Outcomes and Impact of the CSIRO Gift
This review examined the breadth and quality of research activities supported by the CSIRO Gift. It used structured interviews to evaluate the Research Projects Program that made up about 40% of the overall program.
- It concluded that SIEF made sensible choices in the selection of activities to support; and that these activities covered an appropriately wide area of Australian research priorities.
- It concluded that, in the main, the quality of research activities was high with ambitious goals; and that SIEF was effective in maintaining high standards in the conduct of the Research Projects through processes which included mid-term reviews by experts and adjustments of research objectives and allocations of resources.
The review considered the effectiveness of the application of the Gift:
- In relation to building capacity and capability in Australia’s scientific research, SIEF had a comparatively small but important impact. SIEF committed funding at the rate of about $25 million a year, which was small compared to Australia’s total annual expenditure on research and development of $35.6 billion in 2019-20. The quality of SIEF’s contribution to the building of capacity and capability was generally high.
- SIEF placed high priority on productive and enduring collaborations between researchers and users. The interview program conducted as part of the review demonstrated considerable effort in promoting collaboration. As described in the body of the report some of the collaborations have endured past the completion of the SIEF project. Most reported the value of the networks developed during the collaboration.
- SIEF was moderately successful in driving research activities to adoption by end users. As described in the body of the report, some Research Projects delivered good results from the perspective of impact On the other hand, All Research Projects contributed substantially to the stock of knowledge in the relevant areas.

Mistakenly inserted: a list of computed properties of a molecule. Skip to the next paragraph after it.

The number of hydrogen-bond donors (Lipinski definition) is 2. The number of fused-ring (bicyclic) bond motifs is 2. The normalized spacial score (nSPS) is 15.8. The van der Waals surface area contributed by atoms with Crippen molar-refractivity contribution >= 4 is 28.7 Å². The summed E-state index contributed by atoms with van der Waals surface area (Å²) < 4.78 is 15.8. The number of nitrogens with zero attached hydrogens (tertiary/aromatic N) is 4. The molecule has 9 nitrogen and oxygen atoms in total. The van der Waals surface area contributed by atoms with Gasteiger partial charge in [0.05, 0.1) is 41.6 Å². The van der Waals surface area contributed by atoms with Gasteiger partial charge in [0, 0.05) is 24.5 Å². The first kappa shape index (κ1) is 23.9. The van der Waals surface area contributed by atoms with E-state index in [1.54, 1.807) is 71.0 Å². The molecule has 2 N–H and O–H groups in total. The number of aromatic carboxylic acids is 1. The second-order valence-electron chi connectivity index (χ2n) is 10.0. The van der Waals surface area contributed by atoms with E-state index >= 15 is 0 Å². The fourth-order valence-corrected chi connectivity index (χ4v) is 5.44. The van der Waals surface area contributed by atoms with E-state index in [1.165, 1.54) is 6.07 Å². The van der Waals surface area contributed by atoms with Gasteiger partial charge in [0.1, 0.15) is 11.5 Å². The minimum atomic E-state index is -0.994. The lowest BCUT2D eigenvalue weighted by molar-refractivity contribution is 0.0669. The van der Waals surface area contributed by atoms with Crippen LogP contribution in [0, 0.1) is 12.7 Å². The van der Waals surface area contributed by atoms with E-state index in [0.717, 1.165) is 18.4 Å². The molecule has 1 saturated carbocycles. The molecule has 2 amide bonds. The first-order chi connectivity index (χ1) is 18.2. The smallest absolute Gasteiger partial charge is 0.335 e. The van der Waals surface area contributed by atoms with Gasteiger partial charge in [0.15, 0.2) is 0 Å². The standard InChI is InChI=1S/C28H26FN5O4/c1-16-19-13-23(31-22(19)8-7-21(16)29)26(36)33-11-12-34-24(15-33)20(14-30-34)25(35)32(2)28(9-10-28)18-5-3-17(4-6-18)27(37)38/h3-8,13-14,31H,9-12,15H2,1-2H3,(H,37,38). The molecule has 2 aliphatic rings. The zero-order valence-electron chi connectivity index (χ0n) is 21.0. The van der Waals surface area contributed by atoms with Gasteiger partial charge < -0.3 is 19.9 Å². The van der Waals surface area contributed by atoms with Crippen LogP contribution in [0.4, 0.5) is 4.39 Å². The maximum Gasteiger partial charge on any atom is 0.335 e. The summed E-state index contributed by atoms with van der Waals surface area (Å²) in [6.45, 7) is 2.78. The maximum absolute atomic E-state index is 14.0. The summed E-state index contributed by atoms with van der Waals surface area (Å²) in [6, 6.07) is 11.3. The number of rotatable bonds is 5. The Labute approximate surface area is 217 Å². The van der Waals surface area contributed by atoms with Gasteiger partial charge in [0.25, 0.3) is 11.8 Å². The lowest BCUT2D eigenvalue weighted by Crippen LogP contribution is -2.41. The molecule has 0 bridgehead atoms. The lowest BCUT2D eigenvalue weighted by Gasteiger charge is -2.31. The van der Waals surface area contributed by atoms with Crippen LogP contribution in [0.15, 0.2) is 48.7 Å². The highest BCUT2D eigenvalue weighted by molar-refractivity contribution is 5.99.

An area of particular emphasis in the review was an examination of the governance structure set up to manage the application of the Gift. The structure comprised three main elements: the legislation (the Science and Industry Research Act 1949 and the Science and Industry Endowment Act 1926); the Deed of Gift(created by CSIRO); and the arrangements made by the Trustee (ex officio the Chief Executive of CSIRO), the Advisory Council appointed under the Deed and the SIEF Manager. These three elements proved to be very effective in providing modern, flexible and responsive management of the Gift. In its 2016 report, the Australian National Audit Office (ANAO) strongly endorsed the governance arrangements of SIEF. Those findings were further endorsed by this review with the addition that arrangements were intelligently tailored to the needs of managing scientific research in the 21st Century.
In light of comments made by interviewees, the review considered whether SIEF and its governance arrangements filled a gap in the national innovation system. We concluded that it did, and that the gap was for new research projects with certain characteristics:
- substantial size (say $5 million to $20 million over three to six years);
- substantial teams covering multiple disciplines in order to tackle large complex problems of special interest to Australia;
- clear objectives but requiring flexibility to amend in the light of experience;
- ambitious goals (with corresponding risk tolerance).
We agree with the conclusion of the CSIRO review of the John Stocker program that it has ‘led to the establishment of a highly successful and impactful SIEF STEM+ Business Fellowship program which is offering a valuable role in building deep connections between SMEs and research.